Hillary Clinton on Sunday said “we’re not winning” the fight against ISIS, but would not go as far as to say that the United States is at war with the terrorist organization, adding "it’s too soon to say.”
Still, the Democratic presidential front-runner said, “We are definitely in conflict with ISIS."
Clinton, in an interview with ABC News, said she expects President Barack Obama will announce “an intensification of the existing strategy” against ISIS when he addresses the country from the Oval Office Sunday night. She said she believes “additional steps” are necessary to combat the group.
The former secretary of state urged Congress to pass an update to the use of military force, as she did during her foreign policy speech at the Council on Foreign Relations last month.
In the wake of the San Bernardino mass shooting that left 14 dead, Clinton said the country faces “a new set of threats” and stressed that ISIS needs to be battled in the air, on the ground, and in cyberspace.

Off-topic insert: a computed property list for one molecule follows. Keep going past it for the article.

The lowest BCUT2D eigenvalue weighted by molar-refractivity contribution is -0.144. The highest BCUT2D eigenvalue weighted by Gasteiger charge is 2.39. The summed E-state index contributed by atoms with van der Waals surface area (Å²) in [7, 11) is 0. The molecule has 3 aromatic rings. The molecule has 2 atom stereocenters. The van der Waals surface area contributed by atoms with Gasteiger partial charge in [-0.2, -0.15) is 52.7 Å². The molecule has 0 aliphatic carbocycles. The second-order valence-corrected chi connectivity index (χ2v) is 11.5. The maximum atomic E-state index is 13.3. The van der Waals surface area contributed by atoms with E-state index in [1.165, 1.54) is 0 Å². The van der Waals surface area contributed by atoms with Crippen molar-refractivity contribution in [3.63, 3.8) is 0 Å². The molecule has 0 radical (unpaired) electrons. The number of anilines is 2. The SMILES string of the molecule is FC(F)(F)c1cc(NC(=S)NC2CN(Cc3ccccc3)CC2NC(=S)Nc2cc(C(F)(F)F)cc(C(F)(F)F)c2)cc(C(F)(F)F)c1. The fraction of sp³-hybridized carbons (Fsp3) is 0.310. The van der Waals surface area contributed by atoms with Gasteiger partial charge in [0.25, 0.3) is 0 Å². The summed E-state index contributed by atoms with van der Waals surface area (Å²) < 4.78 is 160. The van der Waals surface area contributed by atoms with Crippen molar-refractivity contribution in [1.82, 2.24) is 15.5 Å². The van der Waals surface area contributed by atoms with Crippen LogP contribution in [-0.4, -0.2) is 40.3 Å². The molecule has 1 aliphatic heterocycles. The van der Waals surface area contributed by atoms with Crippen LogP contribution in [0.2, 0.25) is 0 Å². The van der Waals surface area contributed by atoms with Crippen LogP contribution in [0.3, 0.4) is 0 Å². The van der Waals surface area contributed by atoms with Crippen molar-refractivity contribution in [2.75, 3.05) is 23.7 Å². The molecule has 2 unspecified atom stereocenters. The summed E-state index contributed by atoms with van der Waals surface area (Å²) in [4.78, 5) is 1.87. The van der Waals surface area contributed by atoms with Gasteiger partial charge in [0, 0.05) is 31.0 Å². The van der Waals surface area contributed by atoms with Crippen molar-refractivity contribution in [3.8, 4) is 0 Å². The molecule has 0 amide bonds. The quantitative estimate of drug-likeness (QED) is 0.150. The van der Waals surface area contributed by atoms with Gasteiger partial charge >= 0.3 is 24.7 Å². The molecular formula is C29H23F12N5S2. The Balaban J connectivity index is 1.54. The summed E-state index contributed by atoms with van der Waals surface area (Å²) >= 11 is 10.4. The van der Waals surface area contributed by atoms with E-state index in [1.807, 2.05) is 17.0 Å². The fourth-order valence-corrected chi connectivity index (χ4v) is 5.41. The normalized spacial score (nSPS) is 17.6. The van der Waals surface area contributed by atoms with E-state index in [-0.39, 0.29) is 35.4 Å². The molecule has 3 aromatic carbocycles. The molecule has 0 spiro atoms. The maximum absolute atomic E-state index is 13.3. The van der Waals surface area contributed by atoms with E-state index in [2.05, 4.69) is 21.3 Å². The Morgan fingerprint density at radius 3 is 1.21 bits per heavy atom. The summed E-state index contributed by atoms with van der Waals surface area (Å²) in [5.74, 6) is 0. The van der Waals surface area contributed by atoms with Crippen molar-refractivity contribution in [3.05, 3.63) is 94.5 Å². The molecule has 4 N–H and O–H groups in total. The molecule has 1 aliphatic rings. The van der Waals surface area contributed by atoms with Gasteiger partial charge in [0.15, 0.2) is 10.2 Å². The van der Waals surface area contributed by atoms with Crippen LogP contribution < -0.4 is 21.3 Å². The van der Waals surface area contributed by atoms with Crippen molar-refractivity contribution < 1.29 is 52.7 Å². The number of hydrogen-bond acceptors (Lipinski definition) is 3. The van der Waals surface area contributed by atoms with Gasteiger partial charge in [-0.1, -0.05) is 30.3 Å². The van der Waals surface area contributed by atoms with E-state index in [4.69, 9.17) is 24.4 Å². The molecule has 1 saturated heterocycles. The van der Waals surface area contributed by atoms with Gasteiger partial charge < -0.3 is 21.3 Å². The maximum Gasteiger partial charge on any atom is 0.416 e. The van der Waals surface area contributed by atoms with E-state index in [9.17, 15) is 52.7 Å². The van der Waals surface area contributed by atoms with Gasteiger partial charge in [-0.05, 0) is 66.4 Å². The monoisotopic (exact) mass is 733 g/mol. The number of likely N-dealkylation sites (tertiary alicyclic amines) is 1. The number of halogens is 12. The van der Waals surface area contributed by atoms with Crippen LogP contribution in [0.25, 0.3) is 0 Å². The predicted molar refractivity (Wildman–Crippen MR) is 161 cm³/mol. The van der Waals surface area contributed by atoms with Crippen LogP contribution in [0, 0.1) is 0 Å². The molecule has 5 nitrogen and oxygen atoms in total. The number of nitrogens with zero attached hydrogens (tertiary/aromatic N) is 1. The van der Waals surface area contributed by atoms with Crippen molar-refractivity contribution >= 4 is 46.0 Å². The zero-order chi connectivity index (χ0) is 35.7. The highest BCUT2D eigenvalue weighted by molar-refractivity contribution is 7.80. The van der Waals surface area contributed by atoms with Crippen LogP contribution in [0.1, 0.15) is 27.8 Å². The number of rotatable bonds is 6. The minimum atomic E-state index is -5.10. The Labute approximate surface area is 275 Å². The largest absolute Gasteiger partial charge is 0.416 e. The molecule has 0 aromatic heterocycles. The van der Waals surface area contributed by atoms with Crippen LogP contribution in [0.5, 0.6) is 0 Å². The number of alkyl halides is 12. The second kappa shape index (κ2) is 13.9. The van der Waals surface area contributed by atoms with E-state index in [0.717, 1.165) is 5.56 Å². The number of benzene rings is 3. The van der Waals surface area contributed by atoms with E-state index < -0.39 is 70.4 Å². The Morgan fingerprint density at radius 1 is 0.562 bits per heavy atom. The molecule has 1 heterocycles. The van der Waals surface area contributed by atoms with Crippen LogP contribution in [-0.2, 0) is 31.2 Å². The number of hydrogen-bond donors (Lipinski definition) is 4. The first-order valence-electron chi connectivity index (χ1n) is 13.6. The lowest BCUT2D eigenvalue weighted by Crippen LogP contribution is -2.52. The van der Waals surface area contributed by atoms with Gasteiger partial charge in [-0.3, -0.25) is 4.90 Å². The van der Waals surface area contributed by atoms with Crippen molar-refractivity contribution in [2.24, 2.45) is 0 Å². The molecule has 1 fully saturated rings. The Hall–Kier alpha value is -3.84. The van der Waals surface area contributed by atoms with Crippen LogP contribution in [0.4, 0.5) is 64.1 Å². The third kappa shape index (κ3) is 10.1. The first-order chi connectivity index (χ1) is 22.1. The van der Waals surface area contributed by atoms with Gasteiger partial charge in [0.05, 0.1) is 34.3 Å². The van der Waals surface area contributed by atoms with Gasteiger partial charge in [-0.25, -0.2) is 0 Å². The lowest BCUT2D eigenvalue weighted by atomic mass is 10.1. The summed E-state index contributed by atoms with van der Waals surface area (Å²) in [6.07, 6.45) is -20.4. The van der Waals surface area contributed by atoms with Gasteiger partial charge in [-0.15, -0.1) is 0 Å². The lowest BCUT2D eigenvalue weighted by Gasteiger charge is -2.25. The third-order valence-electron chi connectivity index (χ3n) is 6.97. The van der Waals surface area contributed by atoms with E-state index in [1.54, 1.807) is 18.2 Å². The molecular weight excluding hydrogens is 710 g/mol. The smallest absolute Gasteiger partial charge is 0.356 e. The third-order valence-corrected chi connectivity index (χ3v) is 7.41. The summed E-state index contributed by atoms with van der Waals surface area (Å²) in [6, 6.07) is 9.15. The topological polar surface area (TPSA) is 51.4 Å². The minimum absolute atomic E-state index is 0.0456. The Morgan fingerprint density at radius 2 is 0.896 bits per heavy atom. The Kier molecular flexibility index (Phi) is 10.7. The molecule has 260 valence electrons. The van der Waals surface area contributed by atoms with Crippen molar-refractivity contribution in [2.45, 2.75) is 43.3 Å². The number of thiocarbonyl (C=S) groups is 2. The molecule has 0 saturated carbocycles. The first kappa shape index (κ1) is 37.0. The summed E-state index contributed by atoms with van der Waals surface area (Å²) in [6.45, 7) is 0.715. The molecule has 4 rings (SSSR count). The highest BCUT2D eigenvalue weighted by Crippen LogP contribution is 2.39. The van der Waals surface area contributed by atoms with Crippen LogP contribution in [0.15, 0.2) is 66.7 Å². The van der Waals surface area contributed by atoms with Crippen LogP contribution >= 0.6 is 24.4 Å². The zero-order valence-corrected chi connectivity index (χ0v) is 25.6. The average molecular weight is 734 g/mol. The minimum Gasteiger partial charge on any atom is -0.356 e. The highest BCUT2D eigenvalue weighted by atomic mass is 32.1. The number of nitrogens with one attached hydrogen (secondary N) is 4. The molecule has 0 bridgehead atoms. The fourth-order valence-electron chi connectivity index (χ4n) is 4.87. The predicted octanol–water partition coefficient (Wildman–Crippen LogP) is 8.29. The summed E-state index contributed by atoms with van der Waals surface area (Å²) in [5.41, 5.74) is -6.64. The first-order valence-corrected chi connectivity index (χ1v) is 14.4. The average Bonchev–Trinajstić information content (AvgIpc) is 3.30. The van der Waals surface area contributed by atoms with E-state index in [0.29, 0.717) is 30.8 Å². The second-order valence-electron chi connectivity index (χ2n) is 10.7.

Clinton said she would support sending additional special operations forces to the Middle East but that American boots on the ground “would make things worse, not better.”
When asked why she won’t use the term “radical Islam,” Clinton said it sounds too much “like we are declaring war against a religion.”
“I don’t want to do that,” she said. “It helps to create this clash of civilizations that is actually a recruiting tool for ISIS and other radical jihadists who use this as a way of saying we’re in a war against the West.”
She also criticized Republican presidential candidate Ted Cruz for saying he wanted to “carpet bomb” the region. “He’s never had any responsibility for trying to figure out who the bad guys are and who innocent civilians are,” she said.
Clinton defended herself against Republican attacks for pushing gun control immediately after the San Bernardino mass shooting and before it was clear terrorism was a factor. Clinton has called for stricter gun laws and has said Congress should ban potential terrorists on the no-fly list from purchasing weapons.
“I don’t see these two as in any way contradictory,” echoing what she told reporters on Friday in Iowa. “These are two parts of the same approach that I’m taking to make us safe.”